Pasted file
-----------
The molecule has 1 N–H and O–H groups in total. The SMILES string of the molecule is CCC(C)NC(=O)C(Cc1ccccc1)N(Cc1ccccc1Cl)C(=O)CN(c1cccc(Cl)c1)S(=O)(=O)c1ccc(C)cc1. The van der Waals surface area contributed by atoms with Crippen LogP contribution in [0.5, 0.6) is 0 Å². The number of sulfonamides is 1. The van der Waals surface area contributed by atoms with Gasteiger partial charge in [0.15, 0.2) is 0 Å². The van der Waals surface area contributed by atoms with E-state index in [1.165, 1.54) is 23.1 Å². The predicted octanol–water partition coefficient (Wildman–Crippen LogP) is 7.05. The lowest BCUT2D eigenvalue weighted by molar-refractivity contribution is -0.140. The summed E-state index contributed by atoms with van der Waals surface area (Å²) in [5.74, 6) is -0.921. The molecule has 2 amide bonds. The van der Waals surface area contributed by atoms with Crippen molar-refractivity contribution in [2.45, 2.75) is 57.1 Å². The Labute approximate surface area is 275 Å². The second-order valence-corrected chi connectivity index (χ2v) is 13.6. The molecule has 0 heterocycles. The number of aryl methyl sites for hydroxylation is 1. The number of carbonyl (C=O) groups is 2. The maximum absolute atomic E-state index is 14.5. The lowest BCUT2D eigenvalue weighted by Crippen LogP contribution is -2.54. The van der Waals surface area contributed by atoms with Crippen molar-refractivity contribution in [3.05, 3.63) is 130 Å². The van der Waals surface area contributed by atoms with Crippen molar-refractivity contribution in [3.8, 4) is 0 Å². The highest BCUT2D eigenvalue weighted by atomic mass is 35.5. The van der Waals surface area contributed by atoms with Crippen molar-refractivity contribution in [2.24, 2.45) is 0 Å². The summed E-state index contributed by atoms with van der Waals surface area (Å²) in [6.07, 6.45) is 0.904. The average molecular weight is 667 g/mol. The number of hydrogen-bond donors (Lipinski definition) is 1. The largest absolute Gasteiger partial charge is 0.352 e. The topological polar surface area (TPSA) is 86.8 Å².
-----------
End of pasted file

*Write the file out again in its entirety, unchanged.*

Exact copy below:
The molecule has 1 N–H and O–H groups in total. The SMILES string of the molecule is CCC(C)NC(=O)C(Cc1ccccc1)N(Cc1ccccc1Cl)C(=O)CN(c1cccc(Cl)c1)S(=O)(=O)c1ccc(C)cc1. The van der Waals surface area contributed by atoms with Crippen LogP contribution in [0.5, 0.6) is 0 Å². The number of sulfonamides is 1. The van der Waals surface area contributed by atoms with Gasteiger partial charge in [0.15, 0.2) is 0 Å². The van der Waals surface area contributed by atoms with E-state index in [1.165, 1.54) is 23.1 Å². The predicted octanol–water partition coefficient (Wildman–Crippen LogP) is 7.05. The lowest BCUT2D eigenvalue weighted by molar-refractivity contribution is -0.140. The summed E-state index contributed by atoms with van der Waals surface area (Å²) in [5.74, 6) is -0.921. The molecule has 2 amide bonds. The van der Waals surface area contributed by atoms with Crippen molar-refractivity contribution in [2.45, 2.75) is 57.1 Å². The Labute approximate surface area is 275 Å². The second-order valence-corrected chi connectivity index (χ2v) is 13.6. The molecule has 0 heterocycles. The number of aryl methyl sites for hydroxylation is 1. The number of carbonyl (C=O) groups is 2. The maximum absolute atomic E-state index is 14.5. The lowest BCUT2D eigenvalue weighted by Crippen LogP contribution is -2.54. The van der Waals surface area contributed by atoms with Crippen molar-refractivity contribution in [3.05, 3.63) is 130 Å². The van der Waals surface area contributed by atoms with Crippen molar-refractivity contribution in [3.8, 4) is 0 Å². The highest BCUT2D eigenvalue weighted by atomic mass is 35.5. The van der Waals surface area contributed by atoms with Crippen molar-refractivity contribution in [2.24, 2.45) is 0 Å². The summed E-state index contributed by atoms with van der Waals surface area (Å²) in [6.07, 6.45) is 0.904. The average molecular weight is 667 g/mol. The number of hydrogen-bond donors (Lipinski definition) is 1. The largest absolute Gasteiger partial charge is 0.352 e. The topological polar surface area (TPSA) is 86.8 Å².